A new blog.
Why add to this huge growing pile of personal opinions about stuff? The problem is this: I'm requiring that my students at WPC, Fall 2012, develop and keep a blog. I'm interested in exploring the role of performance, especially as it relates to writing. How is it possible to help students think about audience if their only audience--their own reader--is the one paid to read? Well, a blog is a possible answer to that question. If there is the possibility that what I write will be read by others, will my writing improve? We'll see.
Since I am requiring that they blog, I will join them. That's one of those "serve first" principles that my other life experience, centered in Indiana, taught me: don't require students to go where you are not willing or haven't already gone. Therefore, I intend to keep this as an active blog--at least through this semester.
I've been a "journaler" off and on since 1968; I have a box of journals and diaries and a folder on my computer to prove that. For a while, then, I'll go primarily electronic and see what happens. This is my second blog; I developed the first one when we were going to Berlin. You can check that out by going to my BerlinDiary blog. (And, yes, I stole that title from Shirer's wonderful diary about his years there during WWII.)
Here's a list of what I think this blog will be about:
• reflections on teaching and what I'm reading
• reflections of faith, living, and learning
• relationships along the way
• culture and the arts
Why "First Cup"? Most mornings you'll find me in a particular spot in our living room. In some ways, it is where I have always sat--for years, in the same chair, surrounded by the same lamps and tables. The geographical location has changed from Portland to Anderson to Portland, from NE Portland to Oakwood to Troutdale, and decades have passed. But the chair and the rest--pretty much the same. Always with a stack of books, sometimes the daily newspaper is spread around, and always with a cup of morning joe (coffee for those of you too old and think I might have a morning conversation partner). The coffee is nearly always Starbucks French Roast, strongly brewed. This is the spot where I do my journaling and it begins with a first cup of morning joe.... To put a nice spiritual spin on it, this is liminal space--and I think a fine spot to ponder....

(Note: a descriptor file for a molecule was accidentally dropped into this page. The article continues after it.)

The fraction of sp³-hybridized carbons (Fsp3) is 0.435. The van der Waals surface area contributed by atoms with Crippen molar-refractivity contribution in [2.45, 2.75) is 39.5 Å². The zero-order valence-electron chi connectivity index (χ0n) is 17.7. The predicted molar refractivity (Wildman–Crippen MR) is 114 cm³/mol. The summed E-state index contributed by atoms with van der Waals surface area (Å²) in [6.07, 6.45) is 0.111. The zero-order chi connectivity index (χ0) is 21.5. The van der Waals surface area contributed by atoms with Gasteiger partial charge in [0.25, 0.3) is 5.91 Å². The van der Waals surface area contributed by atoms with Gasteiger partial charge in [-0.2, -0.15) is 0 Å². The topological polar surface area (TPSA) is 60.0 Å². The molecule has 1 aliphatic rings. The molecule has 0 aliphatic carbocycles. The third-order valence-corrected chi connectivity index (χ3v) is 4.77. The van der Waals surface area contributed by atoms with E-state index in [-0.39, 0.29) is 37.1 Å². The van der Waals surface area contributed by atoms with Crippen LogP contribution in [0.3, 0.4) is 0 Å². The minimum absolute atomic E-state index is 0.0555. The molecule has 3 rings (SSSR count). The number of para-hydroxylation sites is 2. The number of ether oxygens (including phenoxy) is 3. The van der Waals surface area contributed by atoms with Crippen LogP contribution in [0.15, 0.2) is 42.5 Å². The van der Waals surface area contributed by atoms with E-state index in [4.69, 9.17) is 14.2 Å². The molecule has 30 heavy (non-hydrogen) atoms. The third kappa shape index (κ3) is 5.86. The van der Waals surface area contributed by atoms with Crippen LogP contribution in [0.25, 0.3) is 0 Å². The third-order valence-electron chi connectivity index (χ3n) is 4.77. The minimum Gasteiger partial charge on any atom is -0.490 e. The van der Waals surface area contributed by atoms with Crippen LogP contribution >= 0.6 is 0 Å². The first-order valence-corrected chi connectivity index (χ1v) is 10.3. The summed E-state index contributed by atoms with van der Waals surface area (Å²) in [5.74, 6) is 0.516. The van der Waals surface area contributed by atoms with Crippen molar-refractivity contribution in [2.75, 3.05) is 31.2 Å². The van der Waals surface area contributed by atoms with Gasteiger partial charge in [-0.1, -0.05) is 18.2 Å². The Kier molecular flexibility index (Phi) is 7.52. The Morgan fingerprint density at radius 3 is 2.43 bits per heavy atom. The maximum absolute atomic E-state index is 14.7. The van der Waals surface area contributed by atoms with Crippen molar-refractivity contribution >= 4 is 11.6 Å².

I know I have friends who live by the ethical principle that "friends don't let friends drink Starbucks," but, well, since my first cup at Seattle Pacific when the Starbucks phenomenon was just aborning, I've been hooked. A day without Starbucks is going to be a rough one. In words that are surely not original with me, "I don't even talk to God until I've had a cup of coffee."
The exception to the rule: moving my Morning Joe somewhere else. On Tuesday, you'll find me at The Bipartisan Cafe on Stark and on Thursday at Starbucks at Gresham Station. With friends. The other strategic essential of my life. Where would I be without friends? That would be a sad story. A sad story indeed.
A couple of final parting remarks....
Recently finished RailSea by China Mieville. A lovely, disturbing read. Joel gave it to me because he thought I should read it and, being a dutiful father, I did. It is a hopeful dystopia--a glimpse into one possible future that is bleak, not without friends, and, in the end, well, hopeful. I highly recommend.
What else am I reading right now: Thomas Merton's Paradise Journey by William Shannon and Michael Gruber's The Book of Air and Shadows. And, of course, the lectionary--a regular practice along the way. 9/14, by the way, is Holy Cross Day, a day of veneration of the cross. Wonder how life for us Christians would be different if we all took that day to stare at the cross and reflect on the God who is revealed there?
Enough for now; this is the first cup. I need a refill.